When asked to recall highlights from his Panola College career, McGowan said, “The shows we did with Sandra Bauer were excellent. She is a delightful and talented musician in her own right and I was privileged to be able to work with her. I think the outdoor concerts we held were also so much fun and something different for the College. I also enjoyed the courses with field trips to New Orleans and St. Louis. It is so gratifying to teach students about music and then to take them to the cities where these unique sounds originated.”
McGowan decided to retire this year, a few months before his 60th birthday. “I want the rest of my life to be the best of my life,” he says. That meant more than continuing to work with his music. McGowan wanted to make positive changes in his lifestyle and health.
“I’m probably in the best physical shape right now that I’ve ever been in,” he says. “It was time to do it. Making the decision was a big factor in what I’ve been able to accomplish. I’ve always reacted to programs because I am a competitive person. I like the accountability of programs. So when I saw the Panola County Biggest Loser contest, I decided to get involved. I wanted to win.”
Win it, he did, and in a big way. McGowan shed more than 80 pounds, surpassing all other contestants in the event. He didn’t just cut down on his calories. He adopted an active lifestyle that continues today. Almost any morning of the week, you can see him on his Trek bicycle somewhere on the vast network of Panola County roads. Sometimes he rides to Lake Murvaul to watch the sunrise. But it’s more than just riding a bicycle that has helped him get into shape and stay that way.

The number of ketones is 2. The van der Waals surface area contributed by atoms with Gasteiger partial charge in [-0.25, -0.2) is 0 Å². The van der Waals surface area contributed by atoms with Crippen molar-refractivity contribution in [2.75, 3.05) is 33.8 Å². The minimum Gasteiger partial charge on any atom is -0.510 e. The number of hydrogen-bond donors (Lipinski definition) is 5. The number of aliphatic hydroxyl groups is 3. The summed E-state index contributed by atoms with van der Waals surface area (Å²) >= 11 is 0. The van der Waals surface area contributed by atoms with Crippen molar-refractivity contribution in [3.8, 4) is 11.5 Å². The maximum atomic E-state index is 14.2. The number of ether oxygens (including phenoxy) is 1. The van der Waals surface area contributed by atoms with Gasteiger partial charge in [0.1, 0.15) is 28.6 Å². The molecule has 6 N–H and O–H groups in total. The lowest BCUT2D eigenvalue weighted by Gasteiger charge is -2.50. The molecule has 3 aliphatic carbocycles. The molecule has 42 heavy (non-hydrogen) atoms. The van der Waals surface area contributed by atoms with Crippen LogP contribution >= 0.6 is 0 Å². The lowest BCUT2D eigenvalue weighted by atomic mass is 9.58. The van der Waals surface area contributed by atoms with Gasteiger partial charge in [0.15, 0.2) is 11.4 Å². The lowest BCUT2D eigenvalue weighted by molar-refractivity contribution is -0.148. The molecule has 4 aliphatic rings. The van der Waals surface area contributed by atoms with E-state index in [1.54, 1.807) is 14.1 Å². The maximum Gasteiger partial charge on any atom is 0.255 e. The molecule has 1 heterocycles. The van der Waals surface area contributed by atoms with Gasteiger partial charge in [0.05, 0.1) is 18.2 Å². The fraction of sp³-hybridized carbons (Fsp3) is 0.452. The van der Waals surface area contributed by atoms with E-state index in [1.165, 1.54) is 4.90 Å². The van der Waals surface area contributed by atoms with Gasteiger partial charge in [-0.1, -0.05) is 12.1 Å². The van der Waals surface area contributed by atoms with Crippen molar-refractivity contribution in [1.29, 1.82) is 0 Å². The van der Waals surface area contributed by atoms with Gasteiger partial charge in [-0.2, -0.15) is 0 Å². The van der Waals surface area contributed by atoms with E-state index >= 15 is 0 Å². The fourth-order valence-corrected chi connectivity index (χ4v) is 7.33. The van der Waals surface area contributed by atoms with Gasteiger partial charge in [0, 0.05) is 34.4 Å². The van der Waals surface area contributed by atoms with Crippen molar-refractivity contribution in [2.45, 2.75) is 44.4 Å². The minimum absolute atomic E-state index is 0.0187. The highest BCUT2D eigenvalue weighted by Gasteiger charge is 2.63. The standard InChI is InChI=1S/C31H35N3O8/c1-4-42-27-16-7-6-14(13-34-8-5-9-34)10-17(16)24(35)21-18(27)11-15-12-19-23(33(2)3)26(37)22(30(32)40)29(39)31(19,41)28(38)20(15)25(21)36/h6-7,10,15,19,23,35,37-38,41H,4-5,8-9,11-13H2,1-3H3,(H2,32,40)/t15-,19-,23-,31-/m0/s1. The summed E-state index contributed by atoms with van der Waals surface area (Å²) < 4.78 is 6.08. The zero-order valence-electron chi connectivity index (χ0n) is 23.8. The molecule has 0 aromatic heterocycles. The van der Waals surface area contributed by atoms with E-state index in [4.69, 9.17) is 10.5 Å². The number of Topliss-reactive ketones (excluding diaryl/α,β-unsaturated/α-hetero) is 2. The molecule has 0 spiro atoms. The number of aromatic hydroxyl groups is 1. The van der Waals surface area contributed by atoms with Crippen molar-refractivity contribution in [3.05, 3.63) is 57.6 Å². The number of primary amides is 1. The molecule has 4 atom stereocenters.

“I get up in the morning, work out for an hour doing exercises for 30 minutes and then weights for 30 minutes,” he says. “After that, I get on my bike and ride. I don’t have a set goal for each day. I try to ride anywhere from 100 to 175 miles a week. When you get on the road, it clears your mind.”
McGowan would like to start a Panola County Biking Club, and has made a few contacts with others interested in joining him. In addition to riding on county roads, he has a different bike for mountain biking. He says the trails at Martin Lake and Tyler State Park are great for mountain biking.
He credits Vickie Lacy, Panola County Extension Agent, as a key member of his support group. Others include John Solan, a personal trainer and doctor of psychology, and Gina Smith, massage therapist who owns Massage Kneads.
McGowan believes he is living the best of his life right now. This year he and wife Karen celebrate their 25th wedding anniversary. He spends his days doing exactly what he wants to do – working out, riding his bicycle and composing music. On weekends, he plays piano and sax with the Swinghouse small group jazz combo, performing three or four gigs a month at private parties, weddings, and at the Los Pinos Ranch Vineyard in Pittsburgh and the Liberty Bell restaurant in Nacogdoches.
“I’m healthier and happier right now than I was 10 years ago,” he says. “I truly want the rest of my life to be the best of my life.”